You WILL need an initial full backup - you can't avoid that - and depending on the nature of the music / multi-media files then the amount of compression you'd get from a backup might be small to non. I have nearly all my music as FLAC so the backup compresses it to around 55-60% but for mp3 etc which is already compressed the gain is smaller.

    Afterwards simply use what's known as "Incrementals" (or some people might call them "Differentials") - not sure what the correct term is but decent professional backup products will produce a backup simply of changed and new files since the last full backup. With things like music I doubt if you make a huge amount of changes.

    The other idea is to split the library up into "manageable pieces" - say by category, alphabetical order, favourite composers - or whatever and back these up in turns.

    Over the years I have got a load of laptop HDD's which were replaced with SSD's etc. These are slow etc but IDEAL for storing backups - I just attach them to the computer via a USB==>sata connection. These are 320GB each so I try and break my library down into sections that are about 200GB each. You can get the smaller passport type USB3 drives that are 2TB as well which make for good backup media.

    For this type of Backup -- actually we should really call it an ARCHIVE - there is a difference !! the speed and performance of the HDD's doesn't matter - you just want to STORE your data reliably. Banks and other big businesses often have whole departments dealing with this topic so it's not an easy one - especially for individuals.

    Split the task down -- WHAT do I need to backup, What will I use to back it up, how do I organise the data into manageable pieces and how to I organise the backup media once I've got the backup.

    VERY IMPORTANT -- if you are backing up to loads of media (I've got 10 X these old laptop HDD's) then LABEL THEM CAREFULLY - both SOFTWARE WISE and PHYSICALLY - with a felt pen / sticky (removable) label etc - and ideally keep details in a spreadsheet as a catalog.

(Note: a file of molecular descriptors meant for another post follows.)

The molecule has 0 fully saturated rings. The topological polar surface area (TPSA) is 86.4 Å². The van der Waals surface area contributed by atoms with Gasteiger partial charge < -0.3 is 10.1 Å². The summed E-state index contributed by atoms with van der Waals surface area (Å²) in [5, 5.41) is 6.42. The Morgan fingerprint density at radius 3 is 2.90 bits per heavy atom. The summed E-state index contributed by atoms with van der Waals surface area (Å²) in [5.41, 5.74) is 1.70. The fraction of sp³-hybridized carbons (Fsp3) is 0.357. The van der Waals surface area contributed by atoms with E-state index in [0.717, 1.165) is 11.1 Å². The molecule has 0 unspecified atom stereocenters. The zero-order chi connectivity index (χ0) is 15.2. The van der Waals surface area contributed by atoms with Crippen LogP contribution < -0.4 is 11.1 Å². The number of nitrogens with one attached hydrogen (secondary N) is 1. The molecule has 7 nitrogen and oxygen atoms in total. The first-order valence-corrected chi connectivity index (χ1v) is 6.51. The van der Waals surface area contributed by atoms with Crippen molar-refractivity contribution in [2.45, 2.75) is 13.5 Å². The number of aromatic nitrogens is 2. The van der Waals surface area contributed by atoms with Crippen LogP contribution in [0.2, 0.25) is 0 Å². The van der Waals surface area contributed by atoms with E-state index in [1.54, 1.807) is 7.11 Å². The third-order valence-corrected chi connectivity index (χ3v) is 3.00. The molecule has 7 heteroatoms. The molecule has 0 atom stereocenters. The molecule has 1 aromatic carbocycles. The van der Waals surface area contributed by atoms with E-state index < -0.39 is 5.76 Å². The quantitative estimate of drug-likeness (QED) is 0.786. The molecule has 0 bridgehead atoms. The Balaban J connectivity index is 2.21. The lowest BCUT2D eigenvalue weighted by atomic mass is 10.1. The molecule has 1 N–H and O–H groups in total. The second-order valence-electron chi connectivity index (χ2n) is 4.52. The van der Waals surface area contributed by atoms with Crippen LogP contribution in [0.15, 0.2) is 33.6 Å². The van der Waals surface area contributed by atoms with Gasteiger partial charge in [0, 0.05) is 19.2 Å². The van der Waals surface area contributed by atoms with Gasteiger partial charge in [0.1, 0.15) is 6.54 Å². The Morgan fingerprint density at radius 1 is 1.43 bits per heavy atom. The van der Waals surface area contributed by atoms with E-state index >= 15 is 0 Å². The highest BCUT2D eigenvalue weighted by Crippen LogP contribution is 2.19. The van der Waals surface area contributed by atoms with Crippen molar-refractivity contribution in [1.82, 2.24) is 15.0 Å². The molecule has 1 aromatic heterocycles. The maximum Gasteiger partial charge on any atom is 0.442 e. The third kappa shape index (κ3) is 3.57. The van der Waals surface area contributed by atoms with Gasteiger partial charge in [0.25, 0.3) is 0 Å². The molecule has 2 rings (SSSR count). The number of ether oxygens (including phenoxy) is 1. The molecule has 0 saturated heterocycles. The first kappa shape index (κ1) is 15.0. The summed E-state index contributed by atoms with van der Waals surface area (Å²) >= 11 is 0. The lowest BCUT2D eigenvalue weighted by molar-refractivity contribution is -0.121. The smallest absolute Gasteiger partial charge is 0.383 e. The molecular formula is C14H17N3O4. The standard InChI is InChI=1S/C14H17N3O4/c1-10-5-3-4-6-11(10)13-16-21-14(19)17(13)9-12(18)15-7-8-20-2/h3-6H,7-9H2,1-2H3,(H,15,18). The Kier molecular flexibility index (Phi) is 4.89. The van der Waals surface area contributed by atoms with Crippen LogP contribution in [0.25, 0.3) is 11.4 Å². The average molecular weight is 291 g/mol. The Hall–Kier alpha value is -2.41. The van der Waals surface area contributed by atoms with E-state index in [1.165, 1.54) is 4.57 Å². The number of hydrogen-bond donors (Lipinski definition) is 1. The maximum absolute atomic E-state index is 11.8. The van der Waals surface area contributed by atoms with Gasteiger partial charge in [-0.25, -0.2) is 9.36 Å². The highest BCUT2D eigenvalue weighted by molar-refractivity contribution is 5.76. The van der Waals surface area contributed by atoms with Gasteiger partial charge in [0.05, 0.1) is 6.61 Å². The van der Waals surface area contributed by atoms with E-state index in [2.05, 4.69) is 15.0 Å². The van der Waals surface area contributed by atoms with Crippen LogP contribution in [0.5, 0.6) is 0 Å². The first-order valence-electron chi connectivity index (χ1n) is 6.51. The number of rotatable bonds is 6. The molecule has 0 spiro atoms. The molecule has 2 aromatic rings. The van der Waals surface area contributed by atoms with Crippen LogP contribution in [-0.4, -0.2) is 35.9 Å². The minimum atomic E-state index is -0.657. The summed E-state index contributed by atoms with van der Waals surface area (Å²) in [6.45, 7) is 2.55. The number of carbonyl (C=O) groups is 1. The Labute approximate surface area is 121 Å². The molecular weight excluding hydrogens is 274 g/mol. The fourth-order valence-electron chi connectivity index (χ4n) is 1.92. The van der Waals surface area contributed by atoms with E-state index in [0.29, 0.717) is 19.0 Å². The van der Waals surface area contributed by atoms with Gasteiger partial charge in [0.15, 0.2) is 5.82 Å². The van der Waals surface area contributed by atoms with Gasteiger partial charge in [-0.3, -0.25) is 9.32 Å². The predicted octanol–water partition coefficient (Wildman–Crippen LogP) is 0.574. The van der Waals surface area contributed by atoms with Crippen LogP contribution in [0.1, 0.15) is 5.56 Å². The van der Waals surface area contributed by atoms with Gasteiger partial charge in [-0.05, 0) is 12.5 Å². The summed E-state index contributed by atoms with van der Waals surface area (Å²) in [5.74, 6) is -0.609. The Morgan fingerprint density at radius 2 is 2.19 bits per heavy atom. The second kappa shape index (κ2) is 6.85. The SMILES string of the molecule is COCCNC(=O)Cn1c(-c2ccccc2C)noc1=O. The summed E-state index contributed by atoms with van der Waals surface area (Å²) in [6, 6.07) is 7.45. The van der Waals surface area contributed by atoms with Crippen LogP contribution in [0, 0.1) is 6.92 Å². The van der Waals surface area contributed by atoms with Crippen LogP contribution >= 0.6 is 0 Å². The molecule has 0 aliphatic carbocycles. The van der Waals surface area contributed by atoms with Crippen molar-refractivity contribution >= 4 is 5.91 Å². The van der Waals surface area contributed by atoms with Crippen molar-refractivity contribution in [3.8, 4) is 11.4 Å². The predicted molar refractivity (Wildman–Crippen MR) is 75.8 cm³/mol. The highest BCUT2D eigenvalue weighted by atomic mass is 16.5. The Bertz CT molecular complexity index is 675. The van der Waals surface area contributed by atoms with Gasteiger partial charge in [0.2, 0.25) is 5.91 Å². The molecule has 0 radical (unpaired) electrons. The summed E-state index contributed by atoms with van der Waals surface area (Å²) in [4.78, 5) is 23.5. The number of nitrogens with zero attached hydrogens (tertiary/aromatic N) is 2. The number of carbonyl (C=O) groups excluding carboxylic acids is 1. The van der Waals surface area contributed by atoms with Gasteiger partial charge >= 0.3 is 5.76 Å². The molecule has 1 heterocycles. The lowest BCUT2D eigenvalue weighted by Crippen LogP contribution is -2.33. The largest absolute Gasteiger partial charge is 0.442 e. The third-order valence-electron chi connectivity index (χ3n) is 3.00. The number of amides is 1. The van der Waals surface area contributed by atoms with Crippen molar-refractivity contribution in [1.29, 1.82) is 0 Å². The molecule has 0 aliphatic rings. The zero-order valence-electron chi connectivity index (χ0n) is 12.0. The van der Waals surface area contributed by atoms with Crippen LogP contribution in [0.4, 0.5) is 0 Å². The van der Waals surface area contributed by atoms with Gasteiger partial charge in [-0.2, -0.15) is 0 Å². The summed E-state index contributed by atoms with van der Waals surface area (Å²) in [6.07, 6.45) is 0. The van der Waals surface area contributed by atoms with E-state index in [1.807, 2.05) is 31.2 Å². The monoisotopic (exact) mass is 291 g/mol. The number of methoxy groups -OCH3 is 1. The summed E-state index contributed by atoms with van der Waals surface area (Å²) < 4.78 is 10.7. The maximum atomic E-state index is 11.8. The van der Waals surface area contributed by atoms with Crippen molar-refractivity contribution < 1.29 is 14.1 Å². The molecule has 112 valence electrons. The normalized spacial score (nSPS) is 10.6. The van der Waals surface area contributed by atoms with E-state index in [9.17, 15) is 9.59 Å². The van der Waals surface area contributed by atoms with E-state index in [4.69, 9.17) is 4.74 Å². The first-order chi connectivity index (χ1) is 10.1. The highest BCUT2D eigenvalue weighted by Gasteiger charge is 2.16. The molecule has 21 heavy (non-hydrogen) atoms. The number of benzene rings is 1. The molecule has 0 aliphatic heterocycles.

Archiving large (at least by our standards as an individual users) volumes of data is a topic rarely touched upon and there really isn't currently any decent "management system" around that can handle this process so currently we have to make do with "backup software" and manual handling - but it's the best we can do currently.

    I'm surprised that nobody has come up with say an idea where I could stick say the 10 ex laptop (or any other set of disks) disks in a box rather like the old tape systems and provide software which would automatically manage the archive - but how about it - any young budding entrepreneur out there. !! There are commercial solutions but I'm speaking of cheap reliable systems that us as CONSUMERS could use.

    I don't think though using the Cloud for several TB of data is either a practical or cost effective solution.

    (I've found also a decent source of HDD's is to go to the tip and see if there are any discarded computers -- you could pick up a few 500 GB HDD's for ZERO !!!! - remember all you want are these for ARCHIVE - they don't have to be fast etc - and run the INITIAL archive overnight - you van pause it during the day if required - until you've got the initial set.